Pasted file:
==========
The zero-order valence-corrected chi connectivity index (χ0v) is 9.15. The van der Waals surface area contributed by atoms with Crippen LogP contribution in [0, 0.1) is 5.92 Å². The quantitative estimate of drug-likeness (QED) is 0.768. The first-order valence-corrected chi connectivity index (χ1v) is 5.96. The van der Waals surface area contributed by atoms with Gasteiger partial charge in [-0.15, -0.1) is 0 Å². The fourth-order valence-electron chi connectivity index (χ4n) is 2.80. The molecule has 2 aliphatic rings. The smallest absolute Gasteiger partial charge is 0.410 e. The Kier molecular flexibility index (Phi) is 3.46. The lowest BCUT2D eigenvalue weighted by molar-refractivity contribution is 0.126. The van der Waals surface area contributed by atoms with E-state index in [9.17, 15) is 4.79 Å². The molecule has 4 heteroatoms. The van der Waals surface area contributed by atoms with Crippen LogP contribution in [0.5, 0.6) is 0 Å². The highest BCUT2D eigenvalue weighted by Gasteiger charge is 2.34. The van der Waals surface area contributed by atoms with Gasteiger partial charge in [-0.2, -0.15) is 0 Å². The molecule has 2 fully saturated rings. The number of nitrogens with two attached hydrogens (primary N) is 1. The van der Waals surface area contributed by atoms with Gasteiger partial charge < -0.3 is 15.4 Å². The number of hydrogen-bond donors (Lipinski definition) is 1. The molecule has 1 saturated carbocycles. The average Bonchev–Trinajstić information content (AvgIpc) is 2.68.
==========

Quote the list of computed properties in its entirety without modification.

The zero-order valence-corrected chi connectivity index (χ0v) is 9.15. The van der Waals surface area contributed by atoms with Crippen LogP contribution in [0, 0.1) is 5.92 Å². The quantitative estimate of drug-likeness (QED) is 0.768. The first-order valence-corrected chi connectivity index (χ1v) is 5.96. The van der Waals surface area contributed by atoms with Gasteiger partial charge in [-0.15, -0.1) is 0 Å². The fourth-order valence-electron chi connectivity index (χ4n) is 2.80. The molecule has 2 aliphatic rings. The smallest absolute Gasteiger partial charge is 0.410 e. The Kier molecular flexibility index (Phi) is 3.46. The lowest BCUT2D eigenvalue weighted by molar-refractivity contribution is 0.126. The van der Waals surface area contributed by atoms with E-state index in [9.17, 15) is 4.79 Å². The molecule has 4 heteroatoms. The van der Waals surface area contributed by atoms with Crippen LogP contribution in [0.5, 0.6) is 0 Å². The highest BCUT2D eigenvalue weighted by Gasteiger charge is 2.34. The van der Waals surface area contributed by atoms with Gasteiger partial charge in [-0.2, -0.15) is 0 Å². The molecule has 2 fully saturated rings. The number of nitrogens with two attached hydrogens (primary N) is 1. The van der Waals surface area contributed by atoms with Gasteiger partial charge < -0.3 is 15.4 Å². The number of hydrogen-bond donors (Lipinski definition) is 1. The molecule has 1 saturated carbocycles. The average Bonchev–Trinajstić information content (AvgIpc) is 2.68.